Just in time for Father's Day comes the newest film depiction of the ultimate comic-book hero: Superman. In "Man of Steel," audiences will get a look at the backstory of how a seemingly average middle-class American became the iconic hero. Early reviews have noted the film's emphasis on the two most important men in Clark/Kal-El's life; the sacrificial love of birth father Jor-El (Russell Crowe) and the supportive, guiding love of adopted father Jonathan Kent (Kevin Costner) shape the young Clark (Henry Cavill) into the principled hero he becomes.
The entertainment world isn't always a father-friendly milieu. Whether it is the archetypes of the bumbling dad of sitcoms, the clueless dad of television commercials or the absent dad of film dramas, Hollywood's typical depictions of fathers are underwhelming at best and shameful at worst.
The world of Hollywood isn't the only place where fatherhood has taken a beating. Here in America, we are in the midst of a fatherhood crisis.
According to the U.S. Census Bureau, one out of three children in America live in a home without a biological father. While some of these children are in the loving care of a Jonathan Kent-type adoptive father, far too many are in homes entirely free of a father's presence.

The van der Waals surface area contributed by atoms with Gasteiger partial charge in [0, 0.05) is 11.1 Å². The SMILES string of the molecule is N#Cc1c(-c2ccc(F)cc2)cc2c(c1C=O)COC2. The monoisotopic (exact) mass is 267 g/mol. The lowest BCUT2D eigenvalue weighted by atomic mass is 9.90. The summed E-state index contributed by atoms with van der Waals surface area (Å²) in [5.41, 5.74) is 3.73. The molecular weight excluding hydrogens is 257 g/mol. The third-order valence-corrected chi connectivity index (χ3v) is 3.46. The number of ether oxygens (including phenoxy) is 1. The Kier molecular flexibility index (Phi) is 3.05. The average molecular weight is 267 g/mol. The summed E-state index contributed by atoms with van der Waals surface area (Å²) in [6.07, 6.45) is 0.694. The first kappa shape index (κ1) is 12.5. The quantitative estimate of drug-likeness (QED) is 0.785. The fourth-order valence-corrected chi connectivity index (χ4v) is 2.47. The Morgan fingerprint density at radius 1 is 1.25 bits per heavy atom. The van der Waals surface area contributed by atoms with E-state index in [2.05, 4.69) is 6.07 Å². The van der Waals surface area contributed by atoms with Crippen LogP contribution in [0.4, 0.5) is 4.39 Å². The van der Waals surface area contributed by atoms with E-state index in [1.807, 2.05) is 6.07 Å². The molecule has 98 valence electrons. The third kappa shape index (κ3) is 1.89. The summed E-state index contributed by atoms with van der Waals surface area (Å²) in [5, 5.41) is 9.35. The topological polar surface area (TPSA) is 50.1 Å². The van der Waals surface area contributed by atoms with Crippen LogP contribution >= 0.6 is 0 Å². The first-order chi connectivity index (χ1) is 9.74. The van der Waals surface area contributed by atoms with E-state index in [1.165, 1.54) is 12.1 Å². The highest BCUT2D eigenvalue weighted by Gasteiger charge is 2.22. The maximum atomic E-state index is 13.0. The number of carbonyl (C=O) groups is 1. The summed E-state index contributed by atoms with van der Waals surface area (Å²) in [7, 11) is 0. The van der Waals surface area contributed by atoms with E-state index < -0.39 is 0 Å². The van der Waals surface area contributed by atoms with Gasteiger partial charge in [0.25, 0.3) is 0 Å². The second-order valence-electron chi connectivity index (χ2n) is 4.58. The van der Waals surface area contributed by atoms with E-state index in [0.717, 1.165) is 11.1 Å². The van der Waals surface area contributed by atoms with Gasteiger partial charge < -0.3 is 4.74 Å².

The emotional implications of father-free families may be difficult to quantify, but the financial implications are not.
Children in father-absent homes are almost four times more likely to be poor. The 2011 U.S. Census Bureau Report of Children's Living Arrangements and Characteristics noted that, while 12 percent of children in married-couple families were living in poverty, a whopping 44 percent of children in mother-only households live below the poverty line. America desperately needs a resurgence of fathering.
That's why the arrival of a pro-father film like "Man of Steel" is so welcome.
While there may never be a film called Jor-El, the story of Superman's biological father is particularly compelling. It is an unfathomable choice: to keep the son you love with you amidst certain danger or send him completely alone to live and save others. What could be more challenging and compelling?
Well, actually, I can think of something.
What if the Father sends his son away not to save his life but rather to give his live for the sake of humanity? This is the story of the New Testament.
God the Father sent His Son Jesus to the Earth – knowing the rejection, betrayal and ultimate crucifixion that would await Him – because of His love for mankind. That's an unfathomable love.
There is a lot about fathering that can been learned from a film like "Man of Steel." But the best lessons about Fathering can be found in the pages of the Bible. The need for strong, loving fathers is great. I hope dads across America will use Father's Day as an impetus to consider how they can be the father they were created to be.
Your child won't likely save the world, but you may be raising the next superhero of his or her own family, company, community or country. The world needs you to make your fathering story, well, super.
Resources for pastors created by American Bible Society around the new film Man of Steel are available at manofsteelresources.com.